One-in-five children 'disconnected' from nature
The gulf between children and the environment is “one of the biggest threats to UK nature”, conservationists have said.
The warning came from the RSPB as the results of a first-ever study into how connected UK children are to nature were revealed.
A three-year research project, undertaken by the RSPB, found that only 21% of children in the UK have a level of connection to nature that can be considered “realistic and achievable”.
The report’s findings are being released at an event at the Houses of Parliament tonight.
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It comes amid growing concerns that generations of children with little or no contact with the natural world and wildlife, which the RSPB described as “one of the biggest threats to UK nature”.
Earlier this year, 25 wildlife organisations, including the RSPB, released the groundbreaking State of Nature report which revealed 60 per cent of the wildlife species studied have declined over recent decades.
The charity believes that ensuring young people are connected to nature will mean they care enough to help save it in the future.
RSPB chief executive Dr Mike Clarke, who is to address MPs tonight, said: “This report is ground-breaking stuff.
“Millions of people are increasingly worried that today's children have less contact with nature than ever before, but until now there has been no robust scientific attempt to measure and track connection to nature among children in the UK, which means the problem hasn’t been given the attention it deserves.
“Nature is in trouble, and children’s connection to nature is closely linked to this. The recent State of Nature report shows that nature in the UK is being lost at a dramatic rate.
“We can all take action to put nature back into childhood, to ensure young people have better lives and a better future.
“For the first time, we have created a baseline that we and others can use to measure just how connected to nature the UK’s children really are.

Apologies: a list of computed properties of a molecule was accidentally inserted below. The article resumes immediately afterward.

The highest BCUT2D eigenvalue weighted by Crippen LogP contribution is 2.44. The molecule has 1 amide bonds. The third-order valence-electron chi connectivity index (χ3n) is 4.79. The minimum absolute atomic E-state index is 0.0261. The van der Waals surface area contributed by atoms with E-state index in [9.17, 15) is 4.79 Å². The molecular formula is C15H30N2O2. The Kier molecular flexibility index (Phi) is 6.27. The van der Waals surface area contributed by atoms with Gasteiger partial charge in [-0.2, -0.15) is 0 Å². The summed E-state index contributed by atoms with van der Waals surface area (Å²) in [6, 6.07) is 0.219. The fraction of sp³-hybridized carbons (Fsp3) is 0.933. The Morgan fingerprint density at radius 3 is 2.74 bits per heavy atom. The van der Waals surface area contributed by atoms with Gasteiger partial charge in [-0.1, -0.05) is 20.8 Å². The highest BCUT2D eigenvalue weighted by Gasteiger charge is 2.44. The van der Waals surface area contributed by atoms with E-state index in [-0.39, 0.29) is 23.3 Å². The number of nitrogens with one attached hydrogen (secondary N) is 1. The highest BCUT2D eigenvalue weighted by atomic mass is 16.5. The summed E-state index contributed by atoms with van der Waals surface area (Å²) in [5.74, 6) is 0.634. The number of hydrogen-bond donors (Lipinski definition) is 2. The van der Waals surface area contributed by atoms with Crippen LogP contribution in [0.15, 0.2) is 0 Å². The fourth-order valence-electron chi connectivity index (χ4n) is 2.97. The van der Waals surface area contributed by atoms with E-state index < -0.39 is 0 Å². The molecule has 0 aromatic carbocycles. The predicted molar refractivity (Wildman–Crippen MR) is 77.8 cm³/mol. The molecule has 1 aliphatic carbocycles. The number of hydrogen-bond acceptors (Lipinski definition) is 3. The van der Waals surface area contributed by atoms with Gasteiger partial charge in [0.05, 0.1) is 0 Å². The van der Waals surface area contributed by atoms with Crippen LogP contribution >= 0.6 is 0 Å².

“By adopting this new approach, we can all monitor children’s connection and we are recommending that governments and local authorities take action to increase it through policy and practice decisions.”
Children were asked to answer a number of questions about their environment including whether they liked to garden, whether collecting rocks and shells was fun and if being outside made them feel peaceful.
The new study shows there are statistically significant differences across the UK, as well as between boys and girls, and British urban and rural homes.
Over the last decade, research has shown the diverse benefits for children of contact with nature and outdoor experiences. They include positive impacts on education, physical health emotional wellbeing and personal and social skills.
Concerns over the impact of an inactive and indoors childhood has grown over the summer with the chief executive of the British Heart Foundation calling for a return to the “traditional outdoors childhood”.
The RSPB research was supported by the Calouste Gulbenkian Foundation and the University of Essex.
Andrew Barnett, foundation in the UK, said: “We are delighted to have supported this groundbreaking study. Robust evidence of children’s connection with nature will be a powerful lever for change.”